Grass silage is typically fed to dairy cows in temperate regions. However, in vivo information on methane (CH4) emission from grass silage of varying quality is limited. We evaluated the effect of two rates of nitrogen (N) fertilisation of grassland (low fertilisation (LF), 65 kg of N/ha; and high fertilisation (HF), 150 kg of N/ha) and of three stages of maturity of grass at cutting: early maturity (EM; 28 days of regrowth), mid maturity (MM; 41 days of regrowth) and late maturity (LM; 62 days of regrowth) on CH4 production by lactating dairy cows. In a randomised block design, 54 lactating Holstein–Friesian dairy cows (168±11 days in milk; mean±standard error of mean) received grass silage (mainly ryegrass) and compound feed at 80 : 20 on dry matter basis. Cows were adapted to the diet for 12 days and CH4 production was measured in climate respiration chambers for 5 days. Dry matter intake (DMI; 14.9±0.56 kg/day) decreased with increasing N fertilisation and grass maturity. Production of fat- and protein-corrected milk (FPCM; 24.0±1.57 kg/day) decreased with advancing grass maturity but was not affected by N fertilisation. Apparent total-tract feed digestibility decreased with advancing grass maturity but was unaffected by N fertilisation except for an increase and decrease in N and fat digestibility with increasing N fertilisation, respectively. Total CH4 production per cow (347±13.6 g/day) decreased with increasing N fertilisation by 4% and grass maturity by 6%. The smaller CH4 production with advancing grass maturity was offset by a smaller FPCM and lower feed digestibility. As a result, with advancing grass maturity CH4 emission intensity increased per units of FPCM (15.0±1.00 g CH4/kg) by 31% and digestible organic matter intake (33.1±0.78 g CH4/kg) by 15%. In addition, emission intensity increased per units of DMI (23.5±0.43 g CH4/kg) by 7% and gross energy intake (7.0±0.14% CH4) by 9%, implying an increased loss of dietary energy with advancing grass maturity. Rate of N fertilisation had no effect on CH4 emissions per units of FPCM, DMI and gross energy intake. These results suggest that despite a lower absolute daily CH4 production with a higher N fertilisation rate, CH4 emission intensity remains unchanged. A significant reduction of CH4 emission intensity can be achieved by feeding dairy cows silage of grass harvested at an earlier stage of maturity.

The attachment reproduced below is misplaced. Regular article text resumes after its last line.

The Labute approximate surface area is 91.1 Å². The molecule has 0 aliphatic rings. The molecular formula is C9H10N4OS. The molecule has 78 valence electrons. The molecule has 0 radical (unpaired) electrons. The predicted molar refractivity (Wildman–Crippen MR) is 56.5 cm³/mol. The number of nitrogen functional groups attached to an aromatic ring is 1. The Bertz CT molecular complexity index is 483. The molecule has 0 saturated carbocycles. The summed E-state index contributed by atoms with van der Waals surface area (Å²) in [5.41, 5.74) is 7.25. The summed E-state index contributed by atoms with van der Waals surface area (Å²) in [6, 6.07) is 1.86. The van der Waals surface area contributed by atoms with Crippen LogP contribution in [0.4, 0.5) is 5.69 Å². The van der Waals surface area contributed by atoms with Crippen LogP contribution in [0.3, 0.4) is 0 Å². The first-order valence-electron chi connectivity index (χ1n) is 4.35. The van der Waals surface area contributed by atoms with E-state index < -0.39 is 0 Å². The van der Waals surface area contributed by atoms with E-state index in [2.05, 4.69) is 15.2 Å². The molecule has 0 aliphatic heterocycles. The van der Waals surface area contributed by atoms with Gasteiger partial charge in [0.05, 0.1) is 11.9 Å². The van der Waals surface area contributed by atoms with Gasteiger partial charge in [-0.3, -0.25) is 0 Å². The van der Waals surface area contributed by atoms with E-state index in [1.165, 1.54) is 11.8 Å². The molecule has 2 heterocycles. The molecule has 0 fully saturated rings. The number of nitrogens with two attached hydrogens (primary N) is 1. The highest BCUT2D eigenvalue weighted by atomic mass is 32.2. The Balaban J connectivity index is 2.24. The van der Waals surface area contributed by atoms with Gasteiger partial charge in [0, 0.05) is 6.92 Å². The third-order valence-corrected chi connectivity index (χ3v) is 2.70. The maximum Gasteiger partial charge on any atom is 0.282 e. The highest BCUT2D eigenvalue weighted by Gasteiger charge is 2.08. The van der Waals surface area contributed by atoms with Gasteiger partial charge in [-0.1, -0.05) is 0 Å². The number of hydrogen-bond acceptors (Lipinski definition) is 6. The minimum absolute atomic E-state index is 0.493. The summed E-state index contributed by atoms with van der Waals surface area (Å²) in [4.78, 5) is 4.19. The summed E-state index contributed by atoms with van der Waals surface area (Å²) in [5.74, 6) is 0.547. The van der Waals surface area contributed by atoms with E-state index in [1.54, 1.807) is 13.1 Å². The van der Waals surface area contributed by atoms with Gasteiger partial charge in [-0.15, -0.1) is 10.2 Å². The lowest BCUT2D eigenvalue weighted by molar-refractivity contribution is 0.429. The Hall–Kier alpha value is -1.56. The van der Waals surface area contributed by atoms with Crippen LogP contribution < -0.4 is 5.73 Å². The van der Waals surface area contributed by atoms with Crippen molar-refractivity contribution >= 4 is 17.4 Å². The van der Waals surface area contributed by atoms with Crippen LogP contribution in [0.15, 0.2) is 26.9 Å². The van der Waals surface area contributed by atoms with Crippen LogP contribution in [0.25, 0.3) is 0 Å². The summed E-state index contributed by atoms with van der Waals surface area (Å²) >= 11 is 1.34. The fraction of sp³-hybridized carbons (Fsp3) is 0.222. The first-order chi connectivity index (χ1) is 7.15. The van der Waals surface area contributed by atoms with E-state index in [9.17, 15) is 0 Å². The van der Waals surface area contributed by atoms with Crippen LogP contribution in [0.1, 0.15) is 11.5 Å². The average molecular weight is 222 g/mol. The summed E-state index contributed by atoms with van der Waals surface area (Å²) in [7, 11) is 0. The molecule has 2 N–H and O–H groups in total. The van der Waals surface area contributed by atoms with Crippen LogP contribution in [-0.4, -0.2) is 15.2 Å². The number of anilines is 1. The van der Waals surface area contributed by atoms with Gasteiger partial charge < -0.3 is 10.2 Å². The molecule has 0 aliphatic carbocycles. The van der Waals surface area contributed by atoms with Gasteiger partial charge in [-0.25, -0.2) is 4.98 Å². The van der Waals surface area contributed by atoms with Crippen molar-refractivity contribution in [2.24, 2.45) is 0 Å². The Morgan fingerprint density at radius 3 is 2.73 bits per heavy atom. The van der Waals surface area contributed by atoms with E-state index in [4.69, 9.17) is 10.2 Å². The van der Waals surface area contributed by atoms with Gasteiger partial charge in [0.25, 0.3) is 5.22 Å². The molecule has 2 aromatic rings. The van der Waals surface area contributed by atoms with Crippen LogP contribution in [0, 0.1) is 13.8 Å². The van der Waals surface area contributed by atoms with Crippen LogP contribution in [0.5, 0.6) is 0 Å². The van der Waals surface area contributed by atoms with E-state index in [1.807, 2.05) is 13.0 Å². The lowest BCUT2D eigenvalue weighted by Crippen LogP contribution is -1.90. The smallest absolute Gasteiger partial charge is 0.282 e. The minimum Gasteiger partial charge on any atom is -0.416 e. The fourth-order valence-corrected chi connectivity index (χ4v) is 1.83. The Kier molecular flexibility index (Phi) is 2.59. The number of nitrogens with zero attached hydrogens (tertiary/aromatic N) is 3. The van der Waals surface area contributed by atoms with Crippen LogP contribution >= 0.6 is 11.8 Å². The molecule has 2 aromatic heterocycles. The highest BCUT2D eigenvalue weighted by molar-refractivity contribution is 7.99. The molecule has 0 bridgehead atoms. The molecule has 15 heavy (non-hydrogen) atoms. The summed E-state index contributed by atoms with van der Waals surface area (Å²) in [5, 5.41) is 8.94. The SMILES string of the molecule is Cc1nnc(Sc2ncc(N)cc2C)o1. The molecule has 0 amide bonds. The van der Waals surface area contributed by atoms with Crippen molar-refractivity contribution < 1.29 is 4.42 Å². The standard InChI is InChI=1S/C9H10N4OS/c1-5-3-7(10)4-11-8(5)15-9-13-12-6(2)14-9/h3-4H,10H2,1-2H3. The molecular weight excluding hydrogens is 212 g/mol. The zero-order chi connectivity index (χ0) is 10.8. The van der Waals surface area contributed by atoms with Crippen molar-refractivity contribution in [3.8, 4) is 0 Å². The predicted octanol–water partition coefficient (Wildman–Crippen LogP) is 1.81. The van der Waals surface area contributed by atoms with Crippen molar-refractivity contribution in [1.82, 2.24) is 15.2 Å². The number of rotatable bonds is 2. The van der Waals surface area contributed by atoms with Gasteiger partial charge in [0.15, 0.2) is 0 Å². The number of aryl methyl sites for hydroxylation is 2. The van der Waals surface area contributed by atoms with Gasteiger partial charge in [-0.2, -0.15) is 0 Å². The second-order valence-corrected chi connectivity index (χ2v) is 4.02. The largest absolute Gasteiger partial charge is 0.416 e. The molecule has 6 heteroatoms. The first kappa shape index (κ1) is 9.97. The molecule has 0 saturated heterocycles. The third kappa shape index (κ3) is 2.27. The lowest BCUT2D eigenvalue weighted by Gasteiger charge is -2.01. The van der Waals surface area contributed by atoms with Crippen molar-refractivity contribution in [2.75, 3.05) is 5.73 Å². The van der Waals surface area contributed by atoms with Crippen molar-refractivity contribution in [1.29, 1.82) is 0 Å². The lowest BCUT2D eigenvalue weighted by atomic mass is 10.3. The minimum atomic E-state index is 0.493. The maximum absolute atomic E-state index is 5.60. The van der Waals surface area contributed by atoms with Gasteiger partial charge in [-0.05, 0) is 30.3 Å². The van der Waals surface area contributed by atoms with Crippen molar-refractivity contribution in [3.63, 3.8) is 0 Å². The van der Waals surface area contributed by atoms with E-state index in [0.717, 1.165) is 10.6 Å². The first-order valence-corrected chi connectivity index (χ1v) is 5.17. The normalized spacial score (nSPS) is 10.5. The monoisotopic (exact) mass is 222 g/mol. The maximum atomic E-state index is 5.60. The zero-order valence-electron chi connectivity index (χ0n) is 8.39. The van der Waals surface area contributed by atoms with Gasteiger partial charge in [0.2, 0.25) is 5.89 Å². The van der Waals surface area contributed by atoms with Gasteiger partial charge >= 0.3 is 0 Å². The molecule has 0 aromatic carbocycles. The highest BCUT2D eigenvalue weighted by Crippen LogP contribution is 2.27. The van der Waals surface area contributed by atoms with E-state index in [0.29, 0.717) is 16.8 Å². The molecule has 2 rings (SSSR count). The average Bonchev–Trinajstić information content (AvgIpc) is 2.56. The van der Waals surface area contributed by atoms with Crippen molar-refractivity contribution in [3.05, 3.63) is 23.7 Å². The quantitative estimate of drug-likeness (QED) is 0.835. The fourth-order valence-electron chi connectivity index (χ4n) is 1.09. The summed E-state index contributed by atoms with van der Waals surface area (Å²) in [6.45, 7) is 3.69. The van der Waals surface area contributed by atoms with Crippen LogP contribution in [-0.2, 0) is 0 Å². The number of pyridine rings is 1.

Satellite altimetric time series allow high-precision monitoring of ice-sheet mass balance. Understanding elevation changes in these regions is important because outlet glaciers along ice-sheet margins are critical in controlling flow of inland ice. Here we discuss a new airborne altimetry dataset collected as part of the ICECAP (International Collaborative Exploration of the Cryosphere by Airborne Profiling) project over East Antarctica. Using the ALAMO (Airborne Laser Altimeter with Mapping Optics) system of a scanning photon-counting lidar combined with a laser altimeter, we extend the 2003–09 surface elevation record of NASA’s ICESat satellite, by determining cross-track slope and thus independently correcting for ICESat’s cross-track pointing errors. In areas of high slope, cross-track errors result in measured elevation change that combines surface slope and the actual Δz/Δt signal. Slope corrections are particularly important in coastal ice streams, which often exhibit both rapidly changing elevations and high surface slopes. As a test case (assuming that surface slopes do not change significantly) we observe a lack of ice dynamic change at Cook Ice Shelf, while significant thinning occurred at Totten and Denman Glaciers during 2003–09.